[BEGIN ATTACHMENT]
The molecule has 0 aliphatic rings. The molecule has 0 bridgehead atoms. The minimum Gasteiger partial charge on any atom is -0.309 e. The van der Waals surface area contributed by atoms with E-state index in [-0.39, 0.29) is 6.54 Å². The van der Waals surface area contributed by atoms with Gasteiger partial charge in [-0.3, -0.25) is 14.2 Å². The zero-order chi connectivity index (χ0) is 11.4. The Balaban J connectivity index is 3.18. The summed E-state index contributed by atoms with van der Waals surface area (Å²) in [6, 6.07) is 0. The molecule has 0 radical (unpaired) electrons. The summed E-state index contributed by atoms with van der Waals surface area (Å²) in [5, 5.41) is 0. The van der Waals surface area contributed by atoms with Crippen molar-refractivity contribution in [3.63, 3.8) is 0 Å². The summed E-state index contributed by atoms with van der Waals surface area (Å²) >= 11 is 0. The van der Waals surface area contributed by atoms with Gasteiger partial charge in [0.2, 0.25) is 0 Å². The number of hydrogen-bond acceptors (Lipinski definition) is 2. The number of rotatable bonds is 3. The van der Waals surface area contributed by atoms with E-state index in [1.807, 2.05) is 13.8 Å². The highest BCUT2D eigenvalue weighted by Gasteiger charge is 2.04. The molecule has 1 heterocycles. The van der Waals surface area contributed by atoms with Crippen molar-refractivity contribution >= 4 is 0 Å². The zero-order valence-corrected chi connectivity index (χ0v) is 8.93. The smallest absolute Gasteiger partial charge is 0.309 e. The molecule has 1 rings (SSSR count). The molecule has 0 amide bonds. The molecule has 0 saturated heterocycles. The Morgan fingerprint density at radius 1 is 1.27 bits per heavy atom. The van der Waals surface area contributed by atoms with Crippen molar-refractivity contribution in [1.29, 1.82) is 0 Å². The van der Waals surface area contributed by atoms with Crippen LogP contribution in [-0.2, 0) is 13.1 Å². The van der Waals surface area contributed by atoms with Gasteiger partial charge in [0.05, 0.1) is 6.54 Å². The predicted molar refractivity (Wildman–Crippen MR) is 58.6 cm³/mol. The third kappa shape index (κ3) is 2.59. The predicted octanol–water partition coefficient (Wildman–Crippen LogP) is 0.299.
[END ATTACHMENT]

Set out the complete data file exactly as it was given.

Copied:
The molecule has 0 aliphatic rings. The molecule has 0 bridgehead atoms. The minimum Gasteiger partial charge on any atom is -0.309 e. The van der Waals surface area contributed by atoms with E-state index in [-0.39, 0.29) is 6.54 Å². The van der Waals surface area contributed by atoms with Gasteiger partial charge in [-0.3, -0.25) is 14.2 Å². The zero-order chi connectivity index (χ0) is 11.4. The Balaban J connectivity index is 3.18. The summed E-state index contributed by atoms with van der Waals surface area (Å²) in [6, 6.07) is 0. The molecule has 0 radical (unpaired) electrons. The summed E-state index contributed by atoms with van der Waals surface area (Å²) in [5, 5.41) is 0. The van der Waals surface area contributed by atoms with Crippen molar-refractivity contribution in [3.63, 3.8) is 0 Å². The summed E-state index contributed by atoms with van der Waals surface area (Å²) >= 11 is 0. The van der Waals surface area contributed by atoms with Gasteiger partial charge in [0.2, 0.25) is 0 Å². The number of hydrogen-bond acceptors (Lipinski definition) is 2. The number of rotatable bonds is 3. The van der Waals surface area contributed by atoms with E-state index in [1.807, 2.05) is 13.8 Å². The highest BCUT2D eigenvalue weighted by Gasteiger charge is 2.04. The molecule has 1 heterocycles. The van der Waals surface area contributed by atoms with Crippen molar-refractivity contribution >= 4 is 0 Å². The zero-order valence-corrected chi connectivity index (χ0v) is 8.93. The smallest absolute Gasteiger partial charge is 0.309 e. The molecule has 1 rings (SSSR count). The molecule has 0 amide bonds. The molecule has 0 saturated heterocycles. The Morgan fingerprint density at radius 1 is 1.27 bits per heavy atom. The van der Waals surface area contributed by atoms with Crippen molar-refractivity contribution in [1.29, 1.82) is 0 Å². The van der Waals surface area contributed by atoms with Crippen LogP contribution in [-0.2, 0) is 13.1 Å². The van der Waals surface area contributed by atoms with Gasteiger partial charge in [0.05, 0.1) is 6.54 Å². The predicted molar refractivity (Wildman–Crippen MR) is 58.6 cm³/mol. The third kappa shape index (κ3) is 2.59. The predicted octanol–water partition coefficient (Wildman–Crippen LogP) is 0.299.